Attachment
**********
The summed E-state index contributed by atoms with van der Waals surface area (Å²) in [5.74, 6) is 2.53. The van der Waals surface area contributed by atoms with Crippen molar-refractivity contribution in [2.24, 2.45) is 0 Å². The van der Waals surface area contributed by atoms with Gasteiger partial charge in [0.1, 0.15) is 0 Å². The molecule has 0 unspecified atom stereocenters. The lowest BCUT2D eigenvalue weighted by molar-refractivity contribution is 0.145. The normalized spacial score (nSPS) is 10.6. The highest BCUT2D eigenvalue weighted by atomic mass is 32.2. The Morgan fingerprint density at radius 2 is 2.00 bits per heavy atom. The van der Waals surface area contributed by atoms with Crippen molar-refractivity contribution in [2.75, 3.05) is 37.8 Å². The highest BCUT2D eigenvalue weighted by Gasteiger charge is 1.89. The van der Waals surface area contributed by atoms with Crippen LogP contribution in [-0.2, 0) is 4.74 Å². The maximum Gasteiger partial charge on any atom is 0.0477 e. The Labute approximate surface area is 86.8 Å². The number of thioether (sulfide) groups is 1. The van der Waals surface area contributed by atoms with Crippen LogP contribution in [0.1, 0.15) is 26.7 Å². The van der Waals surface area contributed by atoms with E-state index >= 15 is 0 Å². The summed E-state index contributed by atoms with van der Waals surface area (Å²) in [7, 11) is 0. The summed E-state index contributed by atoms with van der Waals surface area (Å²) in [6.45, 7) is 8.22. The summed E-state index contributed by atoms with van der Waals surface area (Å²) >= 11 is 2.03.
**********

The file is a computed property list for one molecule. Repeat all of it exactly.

The summed E-state index contributed by atoms with van der Waals surface area (Å²) in [5.74, 6) is 2.53. The van der Waals surface area contributed by atoms with Crippen molar-refractivity contribution in [2.24, 2.45) is 0 Å². The van der Waals surface area contributed by atoms with Gasteiger partial charge in [0.1, 0.15) is 0 Å². The molecule has 0 unspecified atom stereocenters. The lowest BCUT2D eigenvalue weighted by molar-refractivity contribution is 0.145. The normalized spacial score (nSPS) is 10.6. The highest BCUT2D eigenvalue weighted by atomic mass is 32.2. The Morgan fingerprint density at radius 2 is 2.00 bits per heavy atom. The van der Waals surface area contributed by atoms with Crippen molar-refractivity contribution in [2.75, 3.05) is 37.8 Å². The highest BCUT2D eigenvalue weighted by Gasteiger charge is 1.89. The van der Waals surface area contributed by atoms with Crippen LogP contribution in [-0.2, 0) is 4.74 Å². The maximum Gasteiger partial charge on any atom is 0.0477 e. The Labute approximate surface area is 86.8 Å². The number of thioether (sulfide) groups is 1. The van der Waals surface area contributed by atoms with Crippen LogP contribution in [0.1, 0.15) is 26.7 Å². The van der Waals surface area contributed by atoms with E-state index >= 15 is 0 Å². The summed E-state index contributed by atoms with van der Waals surface area (Å²) in [7, 11) is 0. The summed E-state index contributed by atoms with van der Waals surface area (Å²) in [6.45, 7) is 8.22. The summed E-state index contributed by atoms with van der Waals surface area (Å²) >= 11 is 2.03.